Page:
The Unintentional Houdini: Escaping into Procrastination

By Staff Writer Published on June 27, 2017

We all procrastinate for one reason or another, and then we find ourselves staring at the clock, wondering how we can possibly finish that important task in such a short period of time.

We kick ourselves knowing we could have acted sooner and avoided the overwhelming crush of negative emotions we feel, as well as the potential embarrassment of being scrutinized for our half-baked effort. We are as adept as Houdini in escaping the work that goes along with doing a task well.

So why do we do it? We do it to avoid emotional pain in most cases. Anxiety, uncertainty, and the fear of being rejected lead to procrastination. Surely you’ve experienced at least one of the following:

Perfectionism Kills Progress

One of the major contributing factors to procrastination is perfectionism. Perfectionism kills progress when a person believes that she could give it her all while also believing that her all just isn’t good enough (sounds like a song).

Squirrel Chaser Impulse

Squirrel chasing is a lack of attention, focus, and impulse control. It is a way of diverting precious time, and amazing opportunities are lost to flitting impulses. It’s moving from one unimportant attention-getter to another while avoiding real prospects. People have been known to put off signing scholarship acceptance letters to enrich their World of Warcraft avatars, for crying out loud!


Another reason to procrastinate is being overcommitted. Some people just cannot say no, and one of two things happens: The overcommitted person simply cannot get everything accomplished, or the overcommitted person freezes with the fear of having too much to do then, nothing gets done. Of the three common causes of procrastination, this one is probably the easiest to fix.

Pre-empting the Tempting

Only you know what your unique challenges are. You will have to ultimately come up with the strategy that works for you in overcoming procrastination.

Most people will benefit from getting rid of tempting diversions before they become a problem. Whatever your diversion is, take care of it. Chase people off, put the gaming station away, turn the cell phone off, or unplug the television.

Become critical of where you spend your time. Ask yourself, “Is this activity leading me to where I want to be?” Conceptualize where you are going in life. It’s a very abstract undertaking because the payoff and reward might be years away, as in the case of pursuing an education. Convince yourself that you can do it and that it’s not going to be painful. Avoid putting off the unpleasant.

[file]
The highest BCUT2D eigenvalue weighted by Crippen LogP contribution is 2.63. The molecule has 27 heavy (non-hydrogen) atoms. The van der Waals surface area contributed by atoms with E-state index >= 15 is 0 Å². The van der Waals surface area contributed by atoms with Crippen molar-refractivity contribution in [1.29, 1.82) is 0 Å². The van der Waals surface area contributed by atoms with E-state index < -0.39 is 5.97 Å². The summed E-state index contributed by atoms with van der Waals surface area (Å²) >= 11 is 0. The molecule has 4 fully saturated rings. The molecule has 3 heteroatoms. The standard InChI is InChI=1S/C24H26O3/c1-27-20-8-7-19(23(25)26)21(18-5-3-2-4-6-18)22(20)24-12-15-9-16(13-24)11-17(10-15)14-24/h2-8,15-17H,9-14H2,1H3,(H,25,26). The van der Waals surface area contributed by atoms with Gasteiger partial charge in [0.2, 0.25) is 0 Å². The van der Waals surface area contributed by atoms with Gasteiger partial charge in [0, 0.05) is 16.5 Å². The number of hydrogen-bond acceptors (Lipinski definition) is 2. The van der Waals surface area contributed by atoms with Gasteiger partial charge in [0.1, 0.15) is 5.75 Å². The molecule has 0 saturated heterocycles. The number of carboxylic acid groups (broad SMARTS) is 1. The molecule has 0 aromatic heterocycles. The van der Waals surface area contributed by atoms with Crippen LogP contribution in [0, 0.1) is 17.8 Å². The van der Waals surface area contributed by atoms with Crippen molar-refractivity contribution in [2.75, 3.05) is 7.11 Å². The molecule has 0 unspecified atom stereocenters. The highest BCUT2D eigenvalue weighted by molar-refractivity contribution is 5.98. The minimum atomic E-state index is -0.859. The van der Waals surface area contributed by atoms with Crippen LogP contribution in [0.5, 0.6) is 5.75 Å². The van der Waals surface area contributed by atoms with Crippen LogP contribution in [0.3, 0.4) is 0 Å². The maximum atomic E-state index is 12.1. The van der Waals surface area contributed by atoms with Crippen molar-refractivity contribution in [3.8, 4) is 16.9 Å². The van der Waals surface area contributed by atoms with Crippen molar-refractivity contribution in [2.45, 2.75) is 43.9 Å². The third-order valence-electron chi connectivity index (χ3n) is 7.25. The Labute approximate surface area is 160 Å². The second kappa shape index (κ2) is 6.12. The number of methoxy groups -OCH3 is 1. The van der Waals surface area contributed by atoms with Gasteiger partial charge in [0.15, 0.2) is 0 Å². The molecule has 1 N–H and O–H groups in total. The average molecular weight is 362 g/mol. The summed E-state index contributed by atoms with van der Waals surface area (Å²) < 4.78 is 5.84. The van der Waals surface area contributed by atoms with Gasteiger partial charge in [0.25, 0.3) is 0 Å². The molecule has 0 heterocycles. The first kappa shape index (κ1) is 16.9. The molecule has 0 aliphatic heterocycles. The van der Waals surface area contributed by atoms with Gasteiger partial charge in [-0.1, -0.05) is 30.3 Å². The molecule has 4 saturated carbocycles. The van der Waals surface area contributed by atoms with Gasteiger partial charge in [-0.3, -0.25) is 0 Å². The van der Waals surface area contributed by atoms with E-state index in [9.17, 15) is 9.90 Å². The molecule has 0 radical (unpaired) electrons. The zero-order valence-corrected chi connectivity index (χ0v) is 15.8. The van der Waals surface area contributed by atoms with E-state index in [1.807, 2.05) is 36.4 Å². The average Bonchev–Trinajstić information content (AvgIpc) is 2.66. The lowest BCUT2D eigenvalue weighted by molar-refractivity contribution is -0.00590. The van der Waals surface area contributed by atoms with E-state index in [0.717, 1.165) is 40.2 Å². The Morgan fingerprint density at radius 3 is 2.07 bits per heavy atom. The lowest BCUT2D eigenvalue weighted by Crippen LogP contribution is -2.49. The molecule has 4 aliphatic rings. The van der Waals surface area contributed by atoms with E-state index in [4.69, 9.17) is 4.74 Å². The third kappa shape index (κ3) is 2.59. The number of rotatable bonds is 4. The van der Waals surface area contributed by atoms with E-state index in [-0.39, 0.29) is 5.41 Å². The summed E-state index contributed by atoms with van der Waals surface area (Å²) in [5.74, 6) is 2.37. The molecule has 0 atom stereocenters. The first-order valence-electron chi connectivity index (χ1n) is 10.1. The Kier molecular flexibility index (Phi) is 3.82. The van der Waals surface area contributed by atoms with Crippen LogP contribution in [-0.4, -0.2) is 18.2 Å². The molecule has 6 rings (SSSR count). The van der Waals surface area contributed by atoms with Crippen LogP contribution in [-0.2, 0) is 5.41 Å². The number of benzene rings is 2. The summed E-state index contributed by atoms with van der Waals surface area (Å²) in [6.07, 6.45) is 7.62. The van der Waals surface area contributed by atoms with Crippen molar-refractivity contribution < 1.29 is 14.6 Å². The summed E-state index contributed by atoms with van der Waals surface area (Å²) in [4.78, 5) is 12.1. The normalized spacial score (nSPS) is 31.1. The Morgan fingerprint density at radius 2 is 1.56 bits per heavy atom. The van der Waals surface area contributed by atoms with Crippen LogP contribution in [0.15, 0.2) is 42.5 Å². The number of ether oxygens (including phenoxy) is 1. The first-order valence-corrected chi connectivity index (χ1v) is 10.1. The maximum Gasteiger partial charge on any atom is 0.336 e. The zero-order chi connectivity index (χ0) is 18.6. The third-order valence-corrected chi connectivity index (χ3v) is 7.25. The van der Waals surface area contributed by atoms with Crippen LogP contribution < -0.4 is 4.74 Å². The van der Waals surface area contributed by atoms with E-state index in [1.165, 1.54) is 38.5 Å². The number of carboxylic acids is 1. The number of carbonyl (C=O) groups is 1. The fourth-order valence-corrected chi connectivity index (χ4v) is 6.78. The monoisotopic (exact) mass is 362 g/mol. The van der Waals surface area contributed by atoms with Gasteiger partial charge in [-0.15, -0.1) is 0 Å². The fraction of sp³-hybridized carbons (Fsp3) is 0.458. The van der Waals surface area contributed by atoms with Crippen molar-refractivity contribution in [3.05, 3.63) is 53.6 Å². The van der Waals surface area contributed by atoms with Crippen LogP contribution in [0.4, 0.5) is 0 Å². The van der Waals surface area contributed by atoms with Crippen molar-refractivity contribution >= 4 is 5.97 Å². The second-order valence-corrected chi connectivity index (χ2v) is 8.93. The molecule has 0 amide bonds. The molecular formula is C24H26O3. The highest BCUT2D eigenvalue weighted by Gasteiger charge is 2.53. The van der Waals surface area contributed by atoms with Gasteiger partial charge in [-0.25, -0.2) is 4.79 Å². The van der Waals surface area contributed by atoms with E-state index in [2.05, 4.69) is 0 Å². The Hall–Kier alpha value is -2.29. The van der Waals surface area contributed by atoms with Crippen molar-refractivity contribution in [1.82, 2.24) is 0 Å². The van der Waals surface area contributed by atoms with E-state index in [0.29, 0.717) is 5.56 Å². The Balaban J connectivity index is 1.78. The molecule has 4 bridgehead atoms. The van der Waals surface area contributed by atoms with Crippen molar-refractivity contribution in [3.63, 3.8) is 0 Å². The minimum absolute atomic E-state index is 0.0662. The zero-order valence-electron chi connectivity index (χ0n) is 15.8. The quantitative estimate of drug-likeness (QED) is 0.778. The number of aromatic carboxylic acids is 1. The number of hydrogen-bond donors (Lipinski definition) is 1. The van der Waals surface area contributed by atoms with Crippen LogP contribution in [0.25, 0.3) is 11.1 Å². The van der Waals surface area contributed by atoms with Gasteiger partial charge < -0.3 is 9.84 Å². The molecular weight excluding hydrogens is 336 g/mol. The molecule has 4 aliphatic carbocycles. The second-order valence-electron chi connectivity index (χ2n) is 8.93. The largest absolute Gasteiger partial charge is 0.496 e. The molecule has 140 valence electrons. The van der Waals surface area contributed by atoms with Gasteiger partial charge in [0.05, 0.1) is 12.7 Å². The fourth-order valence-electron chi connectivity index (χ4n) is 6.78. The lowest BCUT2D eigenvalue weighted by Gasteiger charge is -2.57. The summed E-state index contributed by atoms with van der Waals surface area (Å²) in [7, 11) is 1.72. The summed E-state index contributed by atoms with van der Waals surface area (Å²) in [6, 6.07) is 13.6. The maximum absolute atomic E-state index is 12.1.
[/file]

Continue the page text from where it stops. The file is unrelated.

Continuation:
Courage to Fail

You can expect to fail—it will happen—but remember failure is not personal condemnation. It just means that the effort did not produce the expected outcome. Failure is feedback—and it’s pointing the way to improved change. Babies fall many times before they walk, and when they fall they finesse their footwork again and again until it becomes walking, and walking becomes running.

Become self-confident by doing. Just do something, even if you know it will not be perfect. Confidence, focus, and direction will come if you give the habit of getting it done a chance to form.

Overcoming Inertia

Get momentum going, and once it’s going, keep it going, even if that means doing the smaller tasks first. The goal is to start. Once the momentum is rolling, confidence, along with the ability to be self-directed and motivated, increases, because you are providing evidence of your abilities to yourself. Putting off real tasks robs you of confidence.

Work when your energy is at its best. Plan your tasks around the times you will be most focused, energetic, and motivated, but don’t wait for your energy to be optimal because it’s not likely to happen.

Just Say No!

Get in the habit of deciding what is really important to you, give yourself plenty of time to do those things, and cut the rest out. You cannot be everything to everyone, no matter how hard you try. Instead of spreading yourself thin and giving a weak effort to many tasks, give a concentrated, focused, and purposeful effort to the important things, and let the rest go.

Procrastination is unique in each person, so once you make a plan, make the plan self-correcting and specific to you. In other words, if something doesn’t work, find another way to do it until you find what works well for you. Take responsibility for your life. Realize that if you desire to do something with your life, it begins with doing little things; one task here, one task there.

And finally, remember that procrastination is the learned behavior of putting off unpleasant emotions, and it can be unlearned. So excuse me while I run off to do some work that I have been neglecting . . .

About the Author

Mitch Aagard is an instructor at Stevens-Henager College. He teaches classes in English, history, and sociology.